Ah yes, the shooting of the motorcycle officer. The site of the shooting and the site of the marker are not one and the same. A while back the owner of the garage in Joplin Missouri where they had the shootout with the police ( marked the beginning of the end for them) was willing to sell it to anyone with the ability to take it away- designed in the Model T Era, it was too narrow for contemporary cars and (I suspect) a magnet for the morbidly obsessed. Dont know if he managed to unload it or not. BTW- Blanche Barrow, the only survivor of the gang, survived until relatively recently.
 
>I have been under Christine's spell since I was about eight. I need that car!!

Do yourself a favor and AVOID! The 1957 and '58 Chrysler products were, and are, as annoying to own as they are interesting to look at. Their shoddy quality became legendary, and the Plymouths in particular rusted out with dismaying speed. Christine had the ability to repair herself, but the incredibly scarcity nowadays of a car which sold 780,000 units when new attests to the sad fact that the Forward Look MOPAR dream cars of 1957 and '58 induced (and still induce unless you have a fortune to invest in them)nightmares beyond anything Christine could hope to inflict. (in particular the door windows- they never really got the 'seal' right and, when new, indoor rain showers became a Plymouth trademark. So too did the smell of must as the perpetually damp interiors began to age.)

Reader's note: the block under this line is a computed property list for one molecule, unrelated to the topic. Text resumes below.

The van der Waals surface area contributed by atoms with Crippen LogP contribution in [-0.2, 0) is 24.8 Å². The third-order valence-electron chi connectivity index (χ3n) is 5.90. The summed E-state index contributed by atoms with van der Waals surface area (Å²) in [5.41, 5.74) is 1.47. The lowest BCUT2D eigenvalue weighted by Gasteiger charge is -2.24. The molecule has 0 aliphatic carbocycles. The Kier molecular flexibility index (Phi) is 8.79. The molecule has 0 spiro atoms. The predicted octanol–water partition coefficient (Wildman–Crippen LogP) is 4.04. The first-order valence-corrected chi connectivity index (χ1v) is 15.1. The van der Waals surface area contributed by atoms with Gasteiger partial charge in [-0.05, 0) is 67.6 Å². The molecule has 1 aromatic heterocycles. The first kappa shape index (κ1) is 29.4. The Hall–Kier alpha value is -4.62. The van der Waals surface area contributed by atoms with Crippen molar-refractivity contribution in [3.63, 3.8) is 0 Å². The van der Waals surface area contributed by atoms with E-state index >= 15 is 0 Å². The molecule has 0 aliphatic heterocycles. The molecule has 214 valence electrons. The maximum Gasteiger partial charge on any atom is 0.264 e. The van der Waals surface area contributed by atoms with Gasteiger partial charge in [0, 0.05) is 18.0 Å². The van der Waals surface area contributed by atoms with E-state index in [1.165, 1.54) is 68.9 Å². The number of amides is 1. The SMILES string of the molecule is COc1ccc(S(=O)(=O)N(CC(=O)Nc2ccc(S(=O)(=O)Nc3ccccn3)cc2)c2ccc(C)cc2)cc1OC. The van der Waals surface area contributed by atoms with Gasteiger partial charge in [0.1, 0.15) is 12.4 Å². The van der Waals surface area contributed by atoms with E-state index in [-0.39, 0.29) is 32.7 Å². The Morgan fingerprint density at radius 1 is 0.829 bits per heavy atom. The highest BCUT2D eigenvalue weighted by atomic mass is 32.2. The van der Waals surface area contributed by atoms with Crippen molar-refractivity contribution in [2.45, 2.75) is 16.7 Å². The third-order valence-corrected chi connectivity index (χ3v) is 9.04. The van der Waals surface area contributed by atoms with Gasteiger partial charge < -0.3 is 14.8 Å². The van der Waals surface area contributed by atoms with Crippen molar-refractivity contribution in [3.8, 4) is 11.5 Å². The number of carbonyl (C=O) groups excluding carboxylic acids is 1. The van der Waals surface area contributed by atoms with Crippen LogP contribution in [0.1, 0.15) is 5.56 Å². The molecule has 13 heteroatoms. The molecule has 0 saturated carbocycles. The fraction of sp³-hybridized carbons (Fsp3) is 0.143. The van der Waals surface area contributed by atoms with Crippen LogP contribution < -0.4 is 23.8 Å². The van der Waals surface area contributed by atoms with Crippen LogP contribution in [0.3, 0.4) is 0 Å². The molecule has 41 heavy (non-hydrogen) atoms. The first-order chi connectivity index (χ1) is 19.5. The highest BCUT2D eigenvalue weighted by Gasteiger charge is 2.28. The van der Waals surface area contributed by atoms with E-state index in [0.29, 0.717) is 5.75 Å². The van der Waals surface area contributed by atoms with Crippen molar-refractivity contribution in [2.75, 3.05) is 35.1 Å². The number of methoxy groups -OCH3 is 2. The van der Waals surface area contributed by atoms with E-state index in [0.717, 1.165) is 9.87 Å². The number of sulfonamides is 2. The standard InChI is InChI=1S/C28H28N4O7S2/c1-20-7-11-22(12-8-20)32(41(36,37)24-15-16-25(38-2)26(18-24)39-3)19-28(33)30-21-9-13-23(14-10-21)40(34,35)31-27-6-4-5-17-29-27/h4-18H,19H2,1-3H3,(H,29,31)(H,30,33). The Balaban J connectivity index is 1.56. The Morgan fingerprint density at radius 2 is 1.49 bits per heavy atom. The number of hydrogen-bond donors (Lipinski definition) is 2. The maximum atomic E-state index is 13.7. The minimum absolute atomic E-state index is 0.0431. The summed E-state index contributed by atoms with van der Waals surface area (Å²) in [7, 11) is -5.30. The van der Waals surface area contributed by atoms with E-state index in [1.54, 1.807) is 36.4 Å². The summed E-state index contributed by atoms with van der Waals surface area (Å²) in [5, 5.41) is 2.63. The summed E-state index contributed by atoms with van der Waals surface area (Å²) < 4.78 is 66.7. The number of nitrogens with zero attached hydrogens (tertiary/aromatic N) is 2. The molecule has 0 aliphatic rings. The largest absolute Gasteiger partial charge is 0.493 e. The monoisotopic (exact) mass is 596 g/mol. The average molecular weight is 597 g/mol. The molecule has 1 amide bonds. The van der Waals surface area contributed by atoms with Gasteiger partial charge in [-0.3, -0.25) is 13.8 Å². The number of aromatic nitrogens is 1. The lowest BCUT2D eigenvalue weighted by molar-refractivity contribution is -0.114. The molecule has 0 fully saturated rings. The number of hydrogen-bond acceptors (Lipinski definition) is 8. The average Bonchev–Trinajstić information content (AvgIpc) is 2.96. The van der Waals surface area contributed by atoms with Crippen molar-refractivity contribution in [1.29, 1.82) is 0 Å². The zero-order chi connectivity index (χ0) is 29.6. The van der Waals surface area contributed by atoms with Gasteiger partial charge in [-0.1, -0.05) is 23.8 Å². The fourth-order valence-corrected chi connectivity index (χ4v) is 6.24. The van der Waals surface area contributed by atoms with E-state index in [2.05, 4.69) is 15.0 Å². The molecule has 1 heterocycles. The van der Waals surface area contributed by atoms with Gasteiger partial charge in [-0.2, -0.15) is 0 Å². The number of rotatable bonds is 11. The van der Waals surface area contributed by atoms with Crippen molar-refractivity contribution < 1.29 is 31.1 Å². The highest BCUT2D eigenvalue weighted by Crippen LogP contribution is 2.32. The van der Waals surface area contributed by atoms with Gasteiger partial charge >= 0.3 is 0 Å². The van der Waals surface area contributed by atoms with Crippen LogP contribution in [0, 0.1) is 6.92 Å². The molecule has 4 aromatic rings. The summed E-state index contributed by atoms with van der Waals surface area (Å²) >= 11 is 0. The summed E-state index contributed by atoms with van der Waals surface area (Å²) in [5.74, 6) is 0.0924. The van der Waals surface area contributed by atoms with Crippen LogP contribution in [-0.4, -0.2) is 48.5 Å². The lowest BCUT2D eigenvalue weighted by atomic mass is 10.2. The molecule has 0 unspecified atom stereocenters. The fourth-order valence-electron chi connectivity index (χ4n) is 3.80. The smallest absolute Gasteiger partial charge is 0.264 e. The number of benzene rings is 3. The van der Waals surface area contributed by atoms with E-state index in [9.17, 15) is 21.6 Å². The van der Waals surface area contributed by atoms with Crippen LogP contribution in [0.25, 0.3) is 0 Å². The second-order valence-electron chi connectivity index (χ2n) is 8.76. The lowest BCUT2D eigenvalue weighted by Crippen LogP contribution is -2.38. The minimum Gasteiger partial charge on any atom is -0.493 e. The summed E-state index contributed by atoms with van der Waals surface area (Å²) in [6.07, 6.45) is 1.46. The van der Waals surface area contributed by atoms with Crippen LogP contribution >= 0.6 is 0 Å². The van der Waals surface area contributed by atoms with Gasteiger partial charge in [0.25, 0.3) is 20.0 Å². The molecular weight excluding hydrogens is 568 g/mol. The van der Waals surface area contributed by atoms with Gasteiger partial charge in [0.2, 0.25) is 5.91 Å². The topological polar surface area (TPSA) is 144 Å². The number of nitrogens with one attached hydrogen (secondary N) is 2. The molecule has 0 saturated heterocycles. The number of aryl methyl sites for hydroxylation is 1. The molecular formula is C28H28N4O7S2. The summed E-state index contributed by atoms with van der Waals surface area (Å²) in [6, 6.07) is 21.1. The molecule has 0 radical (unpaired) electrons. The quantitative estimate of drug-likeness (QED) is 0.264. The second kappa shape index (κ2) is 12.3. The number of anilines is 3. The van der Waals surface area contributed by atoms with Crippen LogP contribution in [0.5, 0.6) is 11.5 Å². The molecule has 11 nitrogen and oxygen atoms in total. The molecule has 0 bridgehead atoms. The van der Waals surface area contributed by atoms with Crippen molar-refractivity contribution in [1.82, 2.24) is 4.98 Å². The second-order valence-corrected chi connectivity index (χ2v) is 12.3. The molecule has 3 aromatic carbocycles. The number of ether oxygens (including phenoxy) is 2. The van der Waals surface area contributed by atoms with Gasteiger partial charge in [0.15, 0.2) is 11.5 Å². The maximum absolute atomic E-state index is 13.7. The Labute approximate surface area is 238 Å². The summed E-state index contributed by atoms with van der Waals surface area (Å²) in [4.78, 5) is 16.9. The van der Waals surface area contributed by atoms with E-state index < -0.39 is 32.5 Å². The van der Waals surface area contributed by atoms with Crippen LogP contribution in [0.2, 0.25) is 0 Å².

"So too did the smell of must as the perpetually damp interiors began to age."

Is this what King is referring to when he constantly mentions 'The musty, death-like stench', or something along those lines?